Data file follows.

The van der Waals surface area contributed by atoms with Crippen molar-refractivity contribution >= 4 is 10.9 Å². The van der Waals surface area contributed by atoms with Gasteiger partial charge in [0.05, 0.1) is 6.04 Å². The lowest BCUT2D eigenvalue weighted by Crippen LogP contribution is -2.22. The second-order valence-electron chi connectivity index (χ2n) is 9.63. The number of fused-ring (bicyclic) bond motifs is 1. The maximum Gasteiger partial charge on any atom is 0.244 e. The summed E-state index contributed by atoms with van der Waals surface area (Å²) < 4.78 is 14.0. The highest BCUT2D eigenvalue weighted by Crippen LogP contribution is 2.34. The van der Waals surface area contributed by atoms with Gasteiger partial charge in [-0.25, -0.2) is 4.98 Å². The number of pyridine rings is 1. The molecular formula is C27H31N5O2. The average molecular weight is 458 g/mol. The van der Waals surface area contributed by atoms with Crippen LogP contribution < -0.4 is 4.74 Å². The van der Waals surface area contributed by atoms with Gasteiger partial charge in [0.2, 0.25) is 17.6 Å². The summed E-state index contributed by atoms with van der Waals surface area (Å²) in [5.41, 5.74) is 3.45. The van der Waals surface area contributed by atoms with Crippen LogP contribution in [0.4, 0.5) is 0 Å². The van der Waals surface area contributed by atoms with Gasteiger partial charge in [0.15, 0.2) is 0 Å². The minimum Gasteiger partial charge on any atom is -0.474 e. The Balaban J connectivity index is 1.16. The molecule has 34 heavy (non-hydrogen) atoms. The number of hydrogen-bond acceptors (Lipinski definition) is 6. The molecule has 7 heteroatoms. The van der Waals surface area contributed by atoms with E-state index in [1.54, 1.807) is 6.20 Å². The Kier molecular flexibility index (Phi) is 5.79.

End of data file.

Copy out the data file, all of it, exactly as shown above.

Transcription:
The van der Waals surface area contributed by atoms with Crippen molar-refractivity contribution >= 4 is 10.9 Å². The van der Waals surface area contributed by atoms with Gasteiger partial charge in [0.05, 0.1) is 6.04 Å². The lowest BCUT2D eigenvalue weighted by Crippen LogP contribution is -2.22. The second-order valence-electron chi connectivity index (χ2n) is 9.63. The number of fused-ring (bicyclic) bond motifs is 1. The maximum Gasteiger partial charge on any atom is 0.244 e. The summed E-state index contributed by atoms with van der Waals surface area (Å²) < 4.78 is 14.0. The highest BCUT2D eigenvalue weighted by Crippen LogP contribution is 2.34. The van der Waals surface area contributed by atoms with Gasteiger partial charge in [-0.25, -0.2) is 4.98 Å². The number of pyridine rings is 1. The molecular formula is C27H31N5O2. The average molecular weight is 458 g/mol. The van der Waals surface area contributed by atoms with Crippen LogP contribution < -0.4 is 4.74 Å². The van der Waals surface area contributed by atoms with Gasteiger partial charge in [0.2, 0.25) is 17.6 Å². The summed E-state index contributed by atoms with van der Waals surface area (Å²) in [5.41, 5.74) is 3.45. The van der Waals surface area contributed by atoms with Crippen LogP contribution in [0.4, 0.5) is 0 Å². The van der Waals surface area contributed by atoms with Gasteiger partial charge in [0.15, 0.2) is 0 Å². The minimum Gasteiger partial charge on any atom is -0.474 e. The Balaban J connectivity index is 1.16. The molecule has 34 heavy (non-hydrogen) atoms. The number of hydrogen-bond acceptors (Lipinski definition) is 6. The molecule has 7 heteroatoms. The van der Waals surface area contributed by atoms with E-state index in [1.54, 1.807) is 6.20 Å². The Kier molecular flexibility index (Phi) is 5.79.